Beyond the Limits. Ranulph Fiennes. I am re-reading this as a reminder of what it takes to push boundaries. A truly remarkable man, and I’m sure not the easiest to work with he has crystal clarity on what needs doing at the edge,

Bird by Bird. Anne Lamott. I’m in the process of concentrating more on my writing, and finding my own style. At one end is the technical; not least my single handed attempt tp propagate the comma which more than a few of you have noticed, together with my blindness to typos. Welcome Grammarly. At the other end is escaping finding my own language and Anne’s book is proving a real joy. Sat between the technical and the poetic is uncomfortable, but welcome.

February 2021

Friends. Robin Dunbar. He of “The Dunbar Number“. I really value his work, I’m reading it because I believe that we will need to choose our friends carefully over the next few years, and remember that despite any narrative to the contrary, anybody who gives you money for work, or to whom you give mony for work is not your friend. 

The Corrosion of Character. Richard Sennett. Another of my favourite authors. A well written philosophical take on what the gig economy mentality does to the character of those who run business.

Critical Path. Buckminster Fuller. Classic, and a frequent reread for me. A good way to save the customers of the leadership industry $26.7bn.

Radical Inclusion. A thought provoking piece, written with Martin Dempsey of the US Army, on how we can improve our understanding through who we listen to beyond out comfortable circle. Really important right now at atime of “quickenng”

The Starfish and the Spider. A few years old now, but still at the front of my “go to” bookshelf. A great look at the power of truly decentralised organisations when things are, well, like they are now. 

Also, The Good Ancestor by Roman Krznaric. A public philospher on long term thinking in a short term society. A book I’m reading form insight more than content. Not as good as a conversation, but way better than another “how to”

January 2021

he Corrosion of Character. Richard Sennett. An old one for me, revisited. When we extend our supply chains, we share our character and the choices we make can either dilute or strengthen it. For those who care about their work over and above the money it makes, it’s important.

Camino. Leandro Herrero. A new one. I really like his work, and follow his daily thoughts. His new book is a collection of these over the years, and a great prompt. I reas them a couple at a time in the morning, and it helps set my day. Recommended

Emergent Strategy. Adrienne Maree Brown. A new one. A digression from my normal reading, recommended in a conversation during the week. Glad it was.

Creative Facilitation. Johnnie Moore and Viv McWaters. This is an update, and for me an accompaniment to “Unhurried at work” which I mentioned last week. Short and clear with great insights. A valuable pleasure to read. 

Talk. The Science of Conversation. Elizabeth Stokor. If we want to repair what we’ve broken rather than pretend we can replace it, we need to talk. This is a scientific look at how we communicate through talk. Much to reflect on that we can learn from.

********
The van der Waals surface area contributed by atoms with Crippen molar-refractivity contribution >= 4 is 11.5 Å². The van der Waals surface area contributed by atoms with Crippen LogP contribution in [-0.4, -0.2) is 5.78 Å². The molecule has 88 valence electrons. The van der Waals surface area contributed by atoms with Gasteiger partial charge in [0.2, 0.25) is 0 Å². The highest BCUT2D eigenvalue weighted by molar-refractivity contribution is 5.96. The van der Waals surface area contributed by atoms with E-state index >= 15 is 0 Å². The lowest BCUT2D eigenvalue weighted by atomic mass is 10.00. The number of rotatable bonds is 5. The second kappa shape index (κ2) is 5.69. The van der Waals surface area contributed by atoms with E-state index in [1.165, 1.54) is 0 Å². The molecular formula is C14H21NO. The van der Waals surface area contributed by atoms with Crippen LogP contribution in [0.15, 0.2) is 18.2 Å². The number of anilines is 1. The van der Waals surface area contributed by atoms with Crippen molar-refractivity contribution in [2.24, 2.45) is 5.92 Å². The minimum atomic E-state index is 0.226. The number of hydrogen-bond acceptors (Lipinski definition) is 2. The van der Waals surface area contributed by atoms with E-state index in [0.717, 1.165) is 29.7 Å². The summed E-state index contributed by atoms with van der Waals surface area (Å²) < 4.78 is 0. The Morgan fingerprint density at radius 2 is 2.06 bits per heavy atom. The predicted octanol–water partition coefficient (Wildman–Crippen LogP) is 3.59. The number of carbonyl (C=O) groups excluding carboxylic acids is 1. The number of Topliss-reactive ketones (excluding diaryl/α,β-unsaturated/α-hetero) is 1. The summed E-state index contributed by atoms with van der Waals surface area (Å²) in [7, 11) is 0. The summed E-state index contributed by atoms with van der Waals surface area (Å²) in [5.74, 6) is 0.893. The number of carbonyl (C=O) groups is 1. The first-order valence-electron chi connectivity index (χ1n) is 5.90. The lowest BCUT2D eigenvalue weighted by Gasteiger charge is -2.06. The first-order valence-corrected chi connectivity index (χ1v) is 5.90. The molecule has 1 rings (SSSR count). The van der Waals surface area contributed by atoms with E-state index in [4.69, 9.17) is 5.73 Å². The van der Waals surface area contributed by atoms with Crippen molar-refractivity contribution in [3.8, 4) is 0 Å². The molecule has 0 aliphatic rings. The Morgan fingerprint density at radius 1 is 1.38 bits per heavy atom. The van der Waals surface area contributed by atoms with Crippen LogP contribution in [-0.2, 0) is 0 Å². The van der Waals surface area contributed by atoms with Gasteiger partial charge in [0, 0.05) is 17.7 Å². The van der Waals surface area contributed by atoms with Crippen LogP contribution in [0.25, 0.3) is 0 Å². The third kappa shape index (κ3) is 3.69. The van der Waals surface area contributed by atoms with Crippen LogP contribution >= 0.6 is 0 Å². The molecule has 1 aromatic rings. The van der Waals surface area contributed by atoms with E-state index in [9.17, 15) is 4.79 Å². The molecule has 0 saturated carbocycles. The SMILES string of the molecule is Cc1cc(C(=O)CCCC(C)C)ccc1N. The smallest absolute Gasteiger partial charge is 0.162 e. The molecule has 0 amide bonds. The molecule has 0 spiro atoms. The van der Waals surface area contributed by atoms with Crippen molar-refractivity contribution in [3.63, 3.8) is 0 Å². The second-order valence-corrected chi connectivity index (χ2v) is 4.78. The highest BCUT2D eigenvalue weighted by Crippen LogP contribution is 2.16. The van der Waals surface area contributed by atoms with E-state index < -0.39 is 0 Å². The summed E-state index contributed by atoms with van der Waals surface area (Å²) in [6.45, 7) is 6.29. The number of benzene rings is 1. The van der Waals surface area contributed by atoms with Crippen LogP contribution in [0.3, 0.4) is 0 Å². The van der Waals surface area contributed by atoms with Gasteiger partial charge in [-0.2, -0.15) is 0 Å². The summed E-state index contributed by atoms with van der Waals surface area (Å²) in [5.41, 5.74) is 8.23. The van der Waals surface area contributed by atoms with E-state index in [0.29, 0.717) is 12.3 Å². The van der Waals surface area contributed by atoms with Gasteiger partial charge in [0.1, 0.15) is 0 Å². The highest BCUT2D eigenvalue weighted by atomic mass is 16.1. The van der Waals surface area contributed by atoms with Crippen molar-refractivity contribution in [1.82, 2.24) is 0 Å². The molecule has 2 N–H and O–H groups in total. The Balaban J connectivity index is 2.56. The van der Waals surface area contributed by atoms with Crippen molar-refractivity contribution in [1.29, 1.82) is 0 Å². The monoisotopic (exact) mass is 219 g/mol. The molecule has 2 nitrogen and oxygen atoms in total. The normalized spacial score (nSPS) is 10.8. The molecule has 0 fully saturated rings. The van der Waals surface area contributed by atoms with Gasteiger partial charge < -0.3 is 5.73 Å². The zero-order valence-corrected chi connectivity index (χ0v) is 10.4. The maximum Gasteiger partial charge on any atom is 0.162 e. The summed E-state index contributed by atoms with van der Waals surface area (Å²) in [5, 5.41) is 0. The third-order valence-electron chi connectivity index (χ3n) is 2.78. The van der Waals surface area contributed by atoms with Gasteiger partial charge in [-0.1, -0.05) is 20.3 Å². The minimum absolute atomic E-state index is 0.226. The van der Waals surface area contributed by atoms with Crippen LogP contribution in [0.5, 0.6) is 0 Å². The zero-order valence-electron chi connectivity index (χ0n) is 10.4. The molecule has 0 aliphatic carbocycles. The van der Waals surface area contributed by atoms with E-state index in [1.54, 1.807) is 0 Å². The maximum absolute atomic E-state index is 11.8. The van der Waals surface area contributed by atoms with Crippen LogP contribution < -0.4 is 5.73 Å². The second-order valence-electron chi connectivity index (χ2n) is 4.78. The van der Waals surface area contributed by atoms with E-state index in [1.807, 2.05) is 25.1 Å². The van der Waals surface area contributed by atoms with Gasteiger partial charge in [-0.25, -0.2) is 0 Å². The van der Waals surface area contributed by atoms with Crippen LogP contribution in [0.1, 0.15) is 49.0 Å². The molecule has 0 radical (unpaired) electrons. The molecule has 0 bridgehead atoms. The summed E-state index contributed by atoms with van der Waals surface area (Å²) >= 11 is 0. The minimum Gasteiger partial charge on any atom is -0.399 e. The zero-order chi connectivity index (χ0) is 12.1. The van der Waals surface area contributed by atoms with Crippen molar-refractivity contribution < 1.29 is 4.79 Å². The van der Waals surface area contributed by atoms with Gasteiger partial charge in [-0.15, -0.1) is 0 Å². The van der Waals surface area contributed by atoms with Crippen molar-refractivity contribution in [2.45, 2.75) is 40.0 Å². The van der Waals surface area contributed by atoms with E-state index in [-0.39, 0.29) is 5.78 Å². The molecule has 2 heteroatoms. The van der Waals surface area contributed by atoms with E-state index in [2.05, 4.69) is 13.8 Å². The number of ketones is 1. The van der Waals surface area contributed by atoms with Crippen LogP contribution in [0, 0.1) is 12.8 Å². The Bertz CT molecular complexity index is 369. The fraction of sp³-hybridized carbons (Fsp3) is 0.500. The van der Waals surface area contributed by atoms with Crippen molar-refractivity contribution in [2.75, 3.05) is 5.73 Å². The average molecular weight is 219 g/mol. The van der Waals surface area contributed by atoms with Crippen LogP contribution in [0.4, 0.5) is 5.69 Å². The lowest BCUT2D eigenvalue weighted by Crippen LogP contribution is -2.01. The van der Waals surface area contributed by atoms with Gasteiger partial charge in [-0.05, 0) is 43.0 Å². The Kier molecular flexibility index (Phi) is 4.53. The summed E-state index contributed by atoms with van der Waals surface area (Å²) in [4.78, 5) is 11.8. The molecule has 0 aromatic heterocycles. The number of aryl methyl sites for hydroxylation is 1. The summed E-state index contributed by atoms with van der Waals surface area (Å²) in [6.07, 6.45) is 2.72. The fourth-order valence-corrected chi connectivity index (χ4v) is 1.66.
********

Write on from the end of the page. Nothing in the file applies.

Critical Path. Buckminster Fuller. One of those people, like Rachel Carson, who we should have listened to at the time, but whose message was just too inconvenient. As powerful now as it was then.

December 20

The Craftsman. Richard Sennett. Beautifully researchred and written, this has been a major source of my thinking on the idea of modern artisans.

What is Biodynamics? Rudolf Steiner. Steiner was a genius whose thinking touched everything from education to farming. It may be a hundred years old, but the thinking is as fresh as next year’s growth.

The Practice. Seth Godin. In my view his best yet. Takes his previous work, updates it, and wraps it into things we can all do. Excellent.

November 20

Cynefin. I’ve followed Dave Snowden for years, and his clarity of thinking has always been something to lean on. This book, published for the Frameworks 21st Birthday, adds real texture and I have found it to be a real bonus. Highly recommended.

How Spies Think. David Omand. Intelligence analysts have to think dispassionately and critically under stress. Lessons for us all here.

October 20

When more is not better. Roger Martin. I’ve always been a fan of Martin’s work on integrative thinking, and this is a welcome addition. although focused on America, it applies to most developed economies, and certainly the UK. It’s a forensic and excoriating appraisal of the path we are following, and a call to action – with ideas for action.

September 20

The Essentials of Theory U. Otto Scharmer. I read Scharmer’s original year ago, and this revision is welcome. It is sharper, clearer and more usable. I think though you need to do the work of reading the original first to get the depth, but if you have, this version is valuable.

Wilding. Isabella Tree. I read this right after “Braiding Sweetgrass” and they make fine companions. I found it a real provocation around the nature of ecosystems, and particularly the concept of “Shifting Baselines” – what we compare where we are right now to before. The fact that this is a privileged couple does not detract in the slightest from their courage in what they are doing.